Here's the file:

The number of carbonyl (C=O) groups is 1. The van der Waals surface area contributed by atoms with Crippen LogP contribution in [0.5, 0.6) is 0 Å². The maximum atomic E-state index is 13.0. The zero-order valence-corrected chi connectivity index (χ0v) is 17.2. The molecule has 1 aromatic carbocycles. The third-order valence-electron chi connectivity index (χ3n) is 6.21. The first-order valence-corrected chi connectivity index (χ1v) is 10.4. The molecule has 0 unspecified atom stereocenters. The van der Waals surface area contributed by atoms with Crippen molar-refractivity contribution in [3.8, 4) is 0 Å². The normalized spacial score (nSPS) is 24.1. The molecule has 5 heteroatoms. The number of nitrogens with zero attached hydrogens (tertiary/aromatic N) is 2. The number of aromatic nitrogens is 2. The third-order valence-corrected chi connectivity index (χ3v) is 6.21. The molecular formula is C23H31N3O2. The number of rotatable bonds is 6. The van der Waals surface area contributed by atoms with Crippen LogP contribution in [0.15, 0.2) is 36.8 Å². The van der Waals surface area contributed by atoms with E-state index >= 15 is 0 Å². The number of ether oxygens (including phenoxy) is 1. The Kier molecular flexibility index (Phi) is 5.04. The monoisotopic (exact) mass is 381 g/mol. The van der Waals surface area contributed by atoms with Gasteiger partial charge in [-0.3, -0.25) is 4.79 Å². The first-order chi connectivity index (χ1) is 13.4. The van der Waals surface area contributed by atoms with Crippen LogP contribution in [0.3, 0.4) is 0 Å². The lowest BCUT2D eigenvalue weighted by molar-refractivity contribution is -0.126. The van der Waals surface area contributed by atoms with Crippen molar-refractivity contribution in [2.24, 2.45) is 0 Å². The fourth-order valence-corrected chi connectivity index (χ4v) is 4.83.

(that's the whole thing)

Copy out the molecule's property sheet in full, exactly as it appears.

The number of carbonyl (C=O) groups is 1. The van der Waals surface area contributed by atoms with Crippen LogP contribution in [0.5, 0.6) is 0 Å². The maximum atomic E-state index is 13.0. The zero-order valence-corrected chi connectivity index (χ0v) is 17.2. The molecule has 1 aromatic carbocycles. The third-order valence-electron chi connectivity index (χ3n) is 6.21. The first-order valence-corrected chi connectivity index (χ1v) is 10.4. The molecule has 0 unspecified atom stereocenters. The van der Waals surface area contributed by atoms with Crippen molar-refractivity contribution in [3.8, 4) is 0 Å². The normalized spacial score (nSPS) is 24.1. The molecule has 5 heteroatoms. The number of nitrogens with zero attached hydrogens (tertiary/aromatic N) is 2. The number of aromatic nitrogens is 2. The third-order valence-corrected chi connectivity index (χ3v) is 6.21. The molecular formula is C23H31N3O2. The number of rotatable bonds is 6. The van der Waals surface area contributed by atoms with Crippen LogP contribution in [0.15, 0.2) is 36.8 Å². The van der Waals surface area contributed by atoms with E-state index >= 15 is 0 Å². The number of ether oxygens (including phenoxy) is 1. The Kier molecular flexibility index (Phi) is 5.04. The monoisotopic (exact) mass is 381 g/mol. The van der Waals surface area contributed by atoms with Gasteiger partial charge in [-0.3, -0.25) is 4.79 Å². The first-order chi connectivity index (χ1) is 13.4. The van der Waals surface area contributed by atoms with Crippen LogP contribution in [0.3, 0.4) is 0 Å². The lowest BCUT2D eigenvalue weighted by molar-refractivity contribution is -0.126. The van der Waals surface area contributed by atoms with Crippen molar-refractivity contribution in [2.24, 2.45) is 0 Å². The fourth-order valence-corrected chi connectivity index (χ4v) is 4.83.